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Karen Hanson
Dean, Hutton Honors College

Nicole Roales
IU Media Relations

Last modified: Tuesday, October 17, 2006

IU alumna wins one of 76 full-ride scholarships to graduate school

Stacey K. Jones was an IU Hutton Honors College student

Oct. 17, 2006

Stacey Jones

Stacey Jones of Bloomington, Ind., is among the 76 recipients of the Jack Kent Cooke Award.

BLOOMINGTON, Ind. -- Indiana University alumna Stacey K. Jones is among the 76 college graduates to receive the Jack Kent Cooke Foundation Award for 2006.

Jones, a 2006 Hutton Honors College graduate of IU Bloomington, is now a graduate student at the University of Chicago, where she is pursuing a master's degree in social service administration. The Cooke Foundation Award grants her full tuition and a stipend, renewable annually while attends she graduate school.

Originally from the Quad Cities area in Illinois, Jones is a resident of Bloomington, Ind. She earned bachelor of arts degrees at IU in psychology and sociology and a certificate in nonprofit management.

"Stacey is a remarkable young person — intellectually superb, with a great work ethic and an acute sensitivity to social issues," said Hutton Honors College Dean Karen Hanson. "She was a brilliant student here at IU, and she always has been committed to making the world a better place. She has had a positive influence on everything with which she's been involved, and I'm sure she's going to have an extraordinary future.

"Thousands of wonderful students from throughout the U.S. apply for the Jack Kent Cooke Scholarship," Hanson continued, "and from those applications, over a thousand are forwarded to the national competition. Only the best of the best are chosen, and Stacey is among them."

The degree Jones is pursuing at the University of Chicago is similar to a master's in social work degree, but it also prepares the student to handle business issues. Jones said the degree appeals to her because she is extremely interested in working in community development and with youth.

"Social work has always interested me, because I've always wanted to do something where I am involved in the community, but I've always wanted to do something more from an administrative point to make structural changes," Jones said. "I want to do things that are hands on but have an effective change. I think it's worth not being a billionaire to do something that I enjoy and something that helps other people."

The 2006 Jack Kent Cooke Scholars come from 33 states and nine countries. The recipients were selected after a nationwide selection process that drew 1,100 nominees. The graduate scholarships cover tuition, room, board, fees and books -- up to $50,000 annually -- for as many as six years. The scholarships are among the most generous academic awards offered in the United States.

While at IU Jones was active in various Bloomington and IU communities.

This past summer, she helped procure dental assistance for kids who are illegal immigrants. And during college, she worked as a student ambassador for Multicultural Outreach Recruitment Educators (MORE), a student-run organization based in the IU Office of Admissions. MORE's goal is to increase underrepresented student enrollment. Jones spoke on panels, led tours and helped organize overnight programs for high school students interested in attending IU.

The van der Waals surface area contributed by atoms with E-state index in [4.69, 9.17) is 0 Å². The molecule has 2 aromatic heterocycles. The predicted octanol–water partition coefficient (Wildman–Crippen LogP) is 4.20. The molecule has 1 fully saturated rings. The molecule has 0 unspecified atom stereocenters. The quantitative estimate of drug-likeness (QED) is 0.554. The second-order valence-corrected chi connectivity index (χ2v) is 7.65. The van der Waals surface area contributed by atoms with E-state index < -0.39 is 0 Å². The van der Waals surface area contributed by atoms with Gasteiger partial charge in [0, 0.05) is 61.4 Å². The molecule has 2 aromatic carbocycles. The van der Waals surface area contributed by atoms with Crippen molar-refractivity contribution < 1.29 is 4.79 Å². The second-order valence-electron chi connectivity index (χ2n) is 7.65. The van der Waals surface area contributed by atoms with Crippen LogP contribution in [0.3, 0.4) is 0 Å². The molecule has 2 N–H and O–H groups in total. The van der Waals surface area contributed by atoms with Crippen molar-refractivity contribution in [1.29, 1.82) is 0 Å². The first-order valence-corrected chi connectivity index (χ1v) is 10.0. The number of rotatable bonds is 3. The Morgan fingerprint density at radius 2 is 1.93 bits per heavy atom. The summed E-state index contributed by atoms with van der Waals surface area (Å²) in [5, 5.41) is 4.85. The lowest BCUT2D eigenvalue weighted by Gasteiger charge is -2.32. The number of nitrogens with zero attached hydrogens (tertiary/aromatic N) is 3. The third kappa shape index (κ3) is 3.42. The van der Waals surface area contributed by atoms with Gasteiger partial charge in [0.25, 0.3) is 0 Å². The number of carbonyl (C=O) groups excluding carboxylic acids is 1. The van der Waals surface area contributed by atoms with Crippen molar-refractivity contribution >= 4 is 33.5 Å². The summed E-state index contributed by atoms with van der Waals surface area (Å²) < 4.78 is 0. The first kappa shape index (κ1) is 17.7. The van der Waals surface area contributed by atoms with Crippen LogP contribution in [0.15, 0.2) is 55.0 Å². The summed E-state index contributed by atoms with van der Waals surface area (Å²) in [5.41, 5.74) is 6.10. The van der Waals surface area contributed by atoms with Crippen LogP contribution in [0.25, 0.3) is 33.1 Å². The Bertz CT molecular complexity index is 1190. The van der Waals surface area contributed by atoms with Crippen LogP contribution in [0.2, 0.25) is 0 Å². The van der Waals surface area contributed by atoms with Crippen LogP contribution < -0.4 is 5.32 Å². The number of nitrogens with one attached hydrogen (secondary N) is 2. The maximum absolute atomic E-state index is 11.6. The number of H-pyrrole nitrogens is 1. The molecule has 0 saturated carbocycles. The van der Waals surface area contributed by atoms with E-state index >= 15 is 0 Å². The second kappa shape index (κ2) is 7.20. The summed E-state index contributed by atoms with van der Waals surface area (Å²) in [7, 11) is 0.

Jones was a member of the American Humanics Student Association at IU, where she participated in monthly community service and volunteer events, and coordinated fundraising activities for local non-profit agencies. She also helped organize service events, food drives and annual road sales to raise money for Big Brothers Big Sisters of South Central Indiana.

In 2004, Jones participated in a service learning project in Costa Rica, made possible through a Hutton International Experiences Grant. Jones and her classmates took school supplies to students in Monteverde, Costa Rica, and taught children basic English.

"It was my first 'wow this is kind of fun' experience," Jones said. "Through that project, I learned about service learning on campus, in general."

After the trip to Costa Rica, Jones applied to Advocates for Community Engagement (ACE), a campus group comprised of undergraduates who serve as liaisons between IU service-learning courses and community-based organizations. Jones served as an ACE at Head Start in Bloomington, placing volunteers at the local program and applying for financial assistance for Head Start program. Jones also organized a book drive for Head Start, and she assisted another volunteer with the organization's Fatherhood Initiative Program.

This is the fifth year for the Jack Kent Cooke Foundation's graduate scholarship program. The exact amount and duration of the scholarships vary by student based on the cost of attendance and length of the graduate program, as well as other scholarships or grants the student has received.

Candidates undergo a rigorous assessment by independent panels of academic experts, including graduate school deans, admissions counselors and faculty. The selection criteria includes academic achievement and financial need, as well as the will to succeed, leadership and community involvement.

The Jack Kent Cooke Foundation is a private, independent foundation that was established in 2000 by the estate of Jack Kent Cooke to help young people of exceptional promise reach their full potential through education. It focuses in particular on students with financial need. The foundation's programs include scholarships to undergraduate, graduate and high school students, and grants to organizations that serve high-achieving students with financial need.

To speak with Jones, please contact Nicole Roales, IU Media Relations, at 812-856-3717 or